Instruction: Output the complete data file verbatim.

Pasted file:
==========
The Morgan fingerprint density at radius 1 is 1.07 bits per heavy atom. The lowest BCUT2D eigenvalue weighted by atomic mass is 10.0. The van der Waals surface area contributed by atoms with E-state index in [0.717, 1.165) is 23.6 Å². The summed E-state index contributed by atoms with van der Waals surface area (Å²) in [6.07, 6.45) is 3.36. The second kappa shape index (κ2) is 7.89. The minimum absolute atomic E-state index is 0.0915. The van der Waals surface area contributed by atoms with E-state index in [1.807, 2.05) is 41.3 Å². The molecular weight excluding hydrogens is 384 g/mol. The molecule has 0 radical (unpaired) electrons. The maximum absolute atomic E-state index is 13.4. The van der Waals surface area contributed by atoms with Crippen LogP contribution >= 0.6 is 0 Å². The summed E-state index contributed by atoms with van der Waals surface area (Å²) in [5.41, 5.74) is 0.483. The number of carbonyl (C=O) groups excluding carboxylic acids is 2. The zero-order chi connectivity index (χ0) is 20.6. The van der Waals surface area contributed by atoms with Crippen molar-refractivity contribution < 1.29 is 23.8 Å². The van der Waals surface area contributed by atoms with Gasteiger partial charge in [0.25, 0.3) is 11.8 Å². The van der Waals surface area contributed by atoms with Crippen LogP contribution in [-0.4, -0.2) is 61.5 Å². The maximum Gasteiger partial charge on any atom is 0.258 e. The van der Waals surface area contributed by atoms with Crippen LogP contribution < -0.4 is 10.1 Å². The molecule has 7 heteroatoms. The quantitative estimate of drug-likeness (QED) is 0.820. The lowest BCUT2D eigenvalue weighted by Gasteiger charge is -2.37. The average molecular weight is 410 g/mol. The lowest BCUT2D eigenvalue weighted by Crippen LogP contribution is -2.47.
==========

The Morgan fingerprint density at radius 1 is 1.07 bits per heavy atom. The lowest BCUT2D eigenvalue weighted by atomic mass is 10.0. The van der Waals surface area contributed by atoms with E-state index in [0.717, 1.165) is 23.6 Å². The summed E-state index contributed by atoms with van der Waals surface area (Å²) in [6.07, 6.45) is 3.36. The second kappa shape index (κ2) is 7.89. The minimum absolute atomic E-state index is 0.0915. The van der Waals surface area contributed by atoms with E-state index in [1.807, 2.05) is 41.3 Å². The molecular weight excluding hydrogens is 384 g/mol. The molecule has 0 radical (unpaired) electrons. The maximum absolute atomic E-state index is 13.4. The van der Waals surface area contributed by atoms with Crippen LogP contribution >= 0.6 is 0 Å². The summed E-state index contributed by atoms with van der Waals surface area (Å²) in [5.41, 5.74) is 0.483. The number of carbonyl (C=O) groups excluding carboxylic acids is 2. The zero-order chi connectivity index (χ0) is 20.6. The van der Waals surface area contributed by atoms with Crippen molar-refractivity contribution < 1.29 is 23.8 Å². The van der Waals surface area contributed by atoms with Gasteiger partial charge in [0.25, 0.3) is 11.8 Å². The van der Waals surface area contributed by atoms with Crippen LogP contribution in [-0.4, -0.2) is 61.5 Å². The maximum Gasteiger partial charge on any atom is 0.258 e. The van der Waals surface area contributed by atoms with Crippen LogP contribution < -0.4 is 10.1 Å². The molecule has 7 heteroatoms. The quantitative estimate of drug-likeness (QED) is 0.820. The lowest BCUT2D eigenvalue weighted by Gasteiger charge is -2.37. The average molecular weight is 410 g/mol. The lowest BCUT2D eigenvalue weighted by Crippen LogP contribution is -2.47.